The magician bows out - Sarod maestro Ustad Ali Akbar Khan passes away

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By NILAKSHA GUPTA
  • Published 20.06.09
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With the death of sarod maestro Ustad Ali Akbar Khan, the instrumental triumvirate that ruled the golden years of north Indian instrumental music has now only one man standing: Pandit Ravi Shankar. The youngest member, sitar maestro Vilayat Khan, departed years ago.

Sitar maestro Ravi Shankar is correctly credited as the first Indian classical musician with export marketing genius. However, it was Ali Akbar and not Ravi Shankar who was the first Indian classical musician to be presented in a big way in the US. Ravi Shankar’s first major concert tour of the US was arranged by Yehudi Menuhin in 1956 whereas that of Ali Akbar was arranged by Menuhin a year earlier, in 1955.

Ali Akbar was featured in the first major Indian classical recital at the Museum of Modern Art in New York and cut the first LP record of Indian classical music in the US (Sindh Bhairavi/ Mishra Pilu, with Chaturlal on the tabla and a spoken introduction by Menuhin). Ali Akbar also performed Indian classical music for the first time on television in the US on Alistair Cooke’s Omnibus.

Although Ali Akbar eventually attracted a sizeable group of pupils and set up the Ali Akbar College of Music in California, the sarod never caught on in the US in the manner the sitar did when Ravi Shankar arrived a year later with the same tabla accompanist.

Back home, there was never any doubt about who was the boss among the three. Ali Akbar generally cut Ravi Shankar down to size in their very popular duets. His duets with Vilayat Khan were few and far between but in them, when the sarod maestro went on his melodic explorations, the most visible among his appreciators was Vilayat himself.

Never one for playing taans, Ali Akbar allowed Vilayat a free run towards the end of the slow gatkari and in the drut gatkari, nodding patronisingly and occasionally stealing the show with a catchy twist to the composition. That is the point: he was forever stealing the show.

Ali Akbar was the most improvisatory and the most inconsistent member of the triumvirate. On a good day, he would play stuff that would leave practically everybody far behind. On a bad day, he would sound much below the other two.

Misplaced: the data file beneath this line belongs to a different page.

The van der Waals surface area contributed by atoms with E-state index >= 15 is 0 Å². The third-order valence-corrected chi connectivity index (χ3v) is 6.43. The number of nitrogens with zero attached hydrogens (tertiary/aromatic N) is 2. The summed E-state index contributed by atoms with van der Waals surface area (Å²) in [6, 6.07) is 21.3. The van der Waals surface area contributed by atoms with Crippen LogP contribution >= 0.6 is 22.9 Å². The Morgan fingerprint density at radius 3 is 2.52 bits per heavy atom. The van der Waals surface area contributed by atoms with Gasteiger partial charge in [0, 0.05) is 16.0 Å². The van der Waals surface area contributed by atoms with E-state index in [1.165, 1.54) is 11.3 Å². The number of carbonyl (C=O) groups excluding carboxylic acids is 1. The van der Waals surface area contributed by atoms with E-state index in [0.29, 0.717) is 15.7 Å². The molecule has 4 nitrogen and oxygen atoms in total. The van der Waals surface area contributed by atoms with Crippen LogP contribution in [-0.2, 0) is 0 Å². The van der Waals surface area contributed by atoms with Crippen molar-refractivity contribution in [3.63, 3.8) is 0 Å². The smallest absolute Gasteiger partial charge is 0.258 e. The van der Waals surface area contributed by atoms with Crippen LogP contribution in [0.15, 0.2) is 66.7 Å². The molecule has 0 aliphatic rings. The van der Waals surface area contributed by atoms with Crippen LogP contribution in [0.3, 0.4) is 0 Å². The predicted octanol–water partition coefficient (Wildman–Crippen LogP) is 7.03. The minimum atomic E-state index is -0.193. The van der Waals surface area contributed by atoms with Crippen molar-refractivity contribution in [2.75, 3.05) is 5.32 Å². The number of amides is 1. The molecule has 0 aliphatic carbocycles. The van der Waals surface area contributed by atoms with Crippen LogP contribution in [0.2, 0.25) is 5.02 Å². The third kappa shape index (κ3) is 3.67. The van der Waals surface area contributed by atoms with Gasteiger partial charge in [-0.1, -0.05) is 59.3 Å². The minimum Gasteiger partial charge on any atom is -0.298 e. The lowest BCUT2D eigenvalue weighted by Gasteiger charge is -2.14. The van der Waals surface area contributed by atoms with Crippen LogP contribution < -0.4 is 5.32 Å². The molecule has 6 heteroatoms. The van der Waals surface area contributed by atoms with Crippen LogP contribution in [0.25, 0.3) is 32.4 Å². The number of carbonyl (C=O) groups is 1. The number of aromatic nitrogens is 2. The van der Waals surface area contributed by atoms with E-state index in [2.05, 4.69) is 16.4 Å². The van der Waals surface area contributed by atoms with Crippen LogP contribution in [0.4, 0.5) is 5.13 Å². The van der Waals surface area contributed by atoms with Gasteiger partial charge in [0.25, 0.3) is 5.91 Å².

In the beginning, Ali Akbar brought in a sea change by raising the basic pitch of the modified sarod designed by Ustad Alauddin Khan. This opened up its potential resonance and brought in an additional layer of tonal ambience that gave the sound a new character.

The new tonal panorama projected by his sarod also depended substantially on his experimentation and subsequent alteration of the angle at which the plectrum strikes the strings and the timing of the execution of subsequent strokes. This also involved some alteration of the grip used to hold the plectrum.

All this combined to finally produce the soft, round and sustained tone commonly known as the ‘Ali Akbar sound’ which drew maximum support from the sympathetic strings and the additional drone strings in the alap and melodic elaboration.

As a result, the emphasis shifted to melody. In the ustad’s heyday, everything else was subservient to the creation and projection of organically interlinked melodic phrases. This dominance of melody throughout an entire recital led to the downplaying of other material of the traditional repertoire like the varied development of fast stroke patterns.

Though Ali Akbar continued using vigorous stroke cluster variations in rhythmic patterns, especially in the first part of his career, these were usually blended with the melodic progression in a manner that did not make them stand out the way the did in the case of sarod players of traditional styles. Hard-edged fast bolkari calls for skills born out of rigorous practice and is physically taxing. Sarod playing, as such, did become less challenging in this sense in the Ali Akbar Khan style.

However, general listeners were mesmerised by the melodic charm and the new tonal panorama. Common reactions to this style of sarod playing were “Ali Akbar makes the sarod talk” or “the singing tone of Ali Akbar’s sarod”. This tonal and melodic ‘magic’ differentiated Ali Akbar from earlier sarod players, including his father.

From the mid-1940s, his style of sarod-playing bowled the listener over, just as the new approaches of Ravi Shankar and Vilayat Khan did in the realm of the sitar.